- Clarify the Hardison Amendment to require that no state environmental regulation shall be more strict than the minimum federal regulations unless approved by the lawmakers
One of the last actions each chamber took up before adjourning the session was the initial step towards cleaning up the coal ash spill that occurred in February of this year. Lawmakers reached an agreement Tuesday for the conference report on the Coal Ash Management Act of 2014, S729, which was not expected to be addressed until a November special session. Among other provisions, the bill would:
- Temporarily ban the responsible entity from seeking rate increases to pay for the clean-up
- Establish a nine member Coal Ash Management Commission to oversee clean-up, administratively located in the Division of Emergency Management under Department of Public Safety
- Prohibit construction of new coal ash impoundments after October 1, 2014
- Require all coal combustion energy plants to convert to disposal of dry fly ash by December 31, 2018
- Require groundwater monitoring and assessment of impoundments
- Instruct the Department of Environment & Natural Resources to classify and prioritize impoundments as high, intermediate, or low risk for the purpose of closure and remediation
- Require closure of all “high risk” impoundments by December 31, 2019
- Require closure of all impoundments by December 31, 2029
- Study the use of coal combustion products as structural fill and the disposal of coal combustion residuals to combustion products landfills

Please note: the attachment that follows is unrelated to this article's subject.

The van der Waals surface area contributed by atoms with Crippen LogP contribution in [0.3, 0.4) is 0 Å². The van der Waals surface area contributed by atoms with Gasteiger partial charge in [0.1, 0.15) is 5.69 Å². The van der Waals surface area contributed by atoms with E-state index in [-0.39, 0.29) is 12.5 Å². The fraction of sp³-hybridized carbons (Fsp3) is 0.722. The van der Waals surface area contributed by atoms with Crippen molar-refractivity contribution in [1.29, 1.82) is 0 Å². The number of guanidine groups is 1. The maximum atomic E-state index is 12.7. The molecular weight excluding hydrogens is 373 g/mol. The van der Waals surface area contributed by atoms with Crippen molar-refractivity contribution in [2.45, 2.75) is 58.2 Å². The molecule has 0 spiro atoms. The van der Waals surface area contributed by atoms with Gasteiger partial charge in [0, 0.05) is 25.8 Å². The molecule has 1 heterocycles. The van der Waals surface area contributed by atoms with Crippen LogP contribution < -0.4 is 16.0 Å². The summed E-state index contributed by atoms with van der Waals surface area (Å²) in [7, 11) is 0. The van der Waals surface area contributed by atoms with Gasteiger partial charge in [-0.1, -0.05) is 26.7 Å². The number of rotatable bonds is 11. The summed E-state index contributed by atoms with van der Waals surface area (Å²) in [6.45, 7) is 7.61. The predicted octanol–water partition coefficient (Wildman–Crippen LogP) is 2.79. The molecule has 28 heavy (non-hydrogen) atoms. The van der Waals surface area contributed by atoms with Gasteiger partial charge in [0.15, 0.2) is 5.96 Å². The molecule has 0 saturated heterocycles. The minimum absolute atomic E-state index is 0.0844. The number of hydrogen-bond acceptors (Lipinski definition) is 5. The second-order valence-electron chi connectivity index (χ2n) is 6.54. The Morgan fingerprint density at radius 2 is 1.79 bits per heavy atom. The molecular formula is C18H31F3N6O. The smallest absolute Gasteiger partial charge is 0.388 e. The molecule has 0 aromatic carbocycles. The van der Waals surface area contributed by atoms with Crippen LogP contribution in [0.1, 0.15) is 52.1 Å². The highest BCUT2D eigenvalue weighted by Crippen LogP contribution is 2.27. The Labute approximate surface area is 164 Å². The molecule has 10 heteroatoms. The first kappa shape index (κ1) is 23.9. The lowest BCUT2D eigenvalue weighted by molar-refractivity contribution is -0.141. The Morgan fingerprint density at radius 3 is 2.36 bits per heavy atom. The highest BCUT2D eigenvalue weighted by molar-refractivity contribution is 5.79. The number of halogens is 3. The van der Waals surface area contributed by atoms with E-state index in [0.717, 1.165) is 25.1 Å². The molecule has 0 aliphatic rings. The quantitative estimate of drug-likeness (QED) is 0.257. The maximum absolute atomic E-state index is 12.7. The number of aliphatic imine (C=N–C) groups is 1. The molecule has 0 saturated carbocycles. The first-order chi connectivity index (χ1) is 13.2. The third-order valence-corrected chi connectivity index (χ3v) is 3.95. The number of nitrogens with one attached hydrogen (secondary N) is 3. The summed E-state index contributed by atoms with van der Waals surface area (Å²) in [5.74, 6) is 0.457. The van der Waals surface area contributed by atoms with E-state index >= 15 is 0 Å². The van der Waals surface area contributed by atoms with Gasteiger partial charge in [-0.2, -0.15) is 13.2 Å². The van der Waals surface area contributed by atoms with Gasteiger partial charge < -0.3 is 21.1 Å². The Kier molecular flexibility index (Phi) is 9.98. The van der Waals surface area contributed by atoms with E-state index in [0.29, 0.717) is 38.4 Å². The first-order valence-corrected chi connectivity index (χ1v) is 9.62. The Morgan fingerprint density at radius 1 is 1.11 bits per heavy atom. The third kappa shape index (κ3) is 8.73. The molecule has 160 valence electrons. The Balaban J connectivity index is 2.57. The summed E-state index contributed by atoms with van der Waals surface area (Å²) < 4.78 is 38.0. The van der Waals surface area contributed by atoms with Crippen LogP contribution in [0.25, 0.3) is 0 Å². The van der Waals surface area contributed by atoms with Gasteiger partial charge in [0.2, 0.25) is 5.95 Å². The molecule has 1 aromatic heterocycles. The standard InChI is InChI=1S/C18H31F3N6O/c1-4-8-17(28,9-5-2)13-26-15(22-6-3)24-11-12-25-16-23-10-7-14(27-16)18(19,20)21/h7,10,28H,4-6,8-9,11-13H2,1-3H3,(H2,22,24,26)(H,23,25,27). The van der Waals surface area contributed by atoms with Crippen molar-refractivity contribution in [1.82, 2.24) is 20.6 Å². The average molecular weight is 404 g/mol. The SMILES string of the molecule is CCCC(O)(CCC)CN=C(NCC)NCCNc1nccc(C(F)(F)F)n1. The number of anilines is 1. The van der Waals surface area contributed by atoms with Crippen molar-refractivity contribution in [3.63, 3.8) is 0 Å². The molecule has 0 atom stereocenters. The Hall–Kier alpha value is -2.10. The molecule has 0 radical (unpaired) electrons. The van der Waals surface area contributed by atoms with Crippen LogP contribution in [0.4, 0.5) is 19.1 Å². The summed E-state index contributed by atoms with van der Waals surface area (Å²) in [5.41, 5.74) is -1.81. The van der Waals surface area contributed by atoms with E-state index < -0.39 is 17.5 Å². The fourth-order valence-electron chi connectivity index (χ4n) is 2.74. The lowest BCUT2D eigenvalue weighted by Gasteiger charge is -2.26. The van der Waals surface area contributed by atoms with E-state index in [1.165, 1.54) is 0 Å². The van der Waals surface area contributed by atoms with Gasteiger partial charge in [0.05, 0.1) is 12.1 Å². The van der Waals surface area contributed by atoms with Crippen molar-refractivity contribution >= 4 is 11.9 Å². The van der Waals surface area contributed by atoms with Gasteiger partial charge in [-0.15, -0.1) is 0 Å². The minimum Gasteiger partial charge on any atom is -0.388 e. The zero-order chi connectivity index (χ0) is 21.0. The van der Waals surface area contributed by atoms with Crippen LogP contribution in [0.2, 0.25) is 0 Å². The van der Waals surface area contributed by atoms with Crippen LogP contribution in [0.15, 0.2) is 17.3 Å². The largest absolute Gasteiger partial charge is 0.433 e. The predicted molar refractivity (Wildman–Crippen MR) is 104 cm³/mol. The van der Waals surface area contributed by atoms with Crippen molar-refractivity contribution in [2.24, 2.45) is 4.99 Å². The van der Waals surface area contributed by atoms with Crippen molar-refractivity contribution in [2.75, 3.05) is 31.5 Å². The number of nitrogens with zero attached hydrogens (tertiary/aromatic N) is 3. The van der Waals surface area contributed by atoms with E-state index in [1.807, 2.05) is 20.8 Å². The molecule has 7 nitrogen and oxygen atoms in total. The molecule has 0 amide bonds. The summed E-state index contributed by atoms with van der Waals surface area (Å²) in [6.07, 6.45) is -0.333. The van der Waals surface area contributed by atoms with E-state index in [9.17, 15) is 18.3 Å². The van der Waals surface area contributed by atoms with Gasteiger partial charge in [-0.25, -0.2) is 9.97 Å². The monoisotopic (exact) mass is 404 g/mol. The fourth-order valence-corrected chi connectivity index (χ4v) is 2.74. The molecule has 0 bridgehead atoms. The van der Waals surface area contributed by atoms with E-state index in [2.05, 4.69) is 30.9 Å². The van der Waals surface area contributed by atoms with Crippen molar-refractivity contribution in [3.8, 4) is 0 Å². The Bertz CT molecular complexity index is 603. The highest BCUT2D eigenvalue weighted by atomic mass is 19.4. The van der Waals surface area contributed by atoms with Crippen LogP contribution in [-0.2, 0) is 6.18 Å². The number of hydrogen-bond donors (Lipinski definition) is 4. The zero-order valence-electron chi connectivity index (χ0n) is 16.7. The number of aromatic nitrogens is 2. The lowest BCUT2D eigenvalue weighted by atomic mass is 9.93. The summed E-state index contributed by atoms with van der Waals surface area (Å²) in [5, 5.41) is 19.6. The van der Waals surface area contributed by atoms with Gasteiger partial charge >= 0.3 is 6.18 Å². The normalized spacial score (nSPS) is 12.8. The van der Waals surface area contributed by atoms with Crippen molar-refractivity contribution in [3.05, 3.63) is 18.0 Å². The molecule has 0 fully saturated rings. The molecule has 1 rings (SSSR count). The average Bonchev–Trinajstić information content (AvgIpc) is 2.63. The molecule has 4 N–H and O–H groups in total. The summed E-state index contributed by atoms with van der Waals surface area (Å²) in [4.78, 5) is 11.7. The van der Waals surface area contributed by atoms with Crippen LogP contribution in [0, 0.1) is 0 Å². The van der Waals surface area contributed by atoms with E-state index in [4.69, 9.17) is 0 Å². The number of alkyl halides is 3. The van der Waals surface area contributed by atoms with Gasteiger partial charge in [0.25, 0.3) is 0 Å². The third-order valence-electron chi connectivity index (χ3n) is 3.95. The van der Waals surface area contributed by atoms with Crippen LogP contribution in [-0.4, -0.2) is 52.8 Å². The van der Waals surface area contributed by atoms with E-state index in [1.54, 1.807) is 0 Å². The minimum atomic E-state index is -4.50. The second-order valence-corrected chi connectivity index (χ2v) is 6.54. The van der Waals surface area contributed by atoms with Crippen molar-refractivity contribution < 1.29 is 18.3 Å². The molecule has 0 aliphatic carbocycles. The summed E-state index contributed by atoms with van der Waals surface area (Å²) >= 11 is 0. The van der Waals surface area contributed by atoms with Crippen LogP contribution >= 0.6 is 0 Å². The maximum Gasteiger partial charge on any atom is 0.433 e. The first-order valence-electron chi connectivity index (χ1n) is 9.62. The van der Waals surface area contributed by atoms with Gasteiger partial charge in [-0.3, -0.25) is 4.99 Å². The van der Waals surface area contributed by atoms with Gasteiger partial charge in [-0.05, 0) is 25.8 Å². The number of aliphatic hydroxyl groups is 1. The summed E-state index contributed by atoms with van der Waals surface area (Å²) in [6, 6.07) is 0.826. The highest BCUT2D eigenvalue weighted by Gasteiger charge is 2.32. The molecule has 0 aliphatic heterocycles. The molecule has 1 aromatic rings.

Lawmakers indicated that this bill is the first of likely several in the future that will deal with this issue. The bill now awaits action from the Governor.
One of the economic development pieces from H1224 was a JMAC provision which would allocate $12 million over six years to Evergreen Packaging, a paper mill in Haywood County that employs roughly 1,000 people in Western NC. The mill is investing $50 million to convert their boilers from coal to natural gas due to an EPA regulation. The investment includes installing new natural gas supply lines. Initially, S3 was a stand-alone bill for the JMAC provision, but it was stripped and turned into the mini-budget a few weeks ago. A series of procedural motions and votes to revert the language back to its original form allowed the House to pass the JMAC provision and send it to the Governor.
Lawmakers resurrect money for Canton mill – Citizen-Times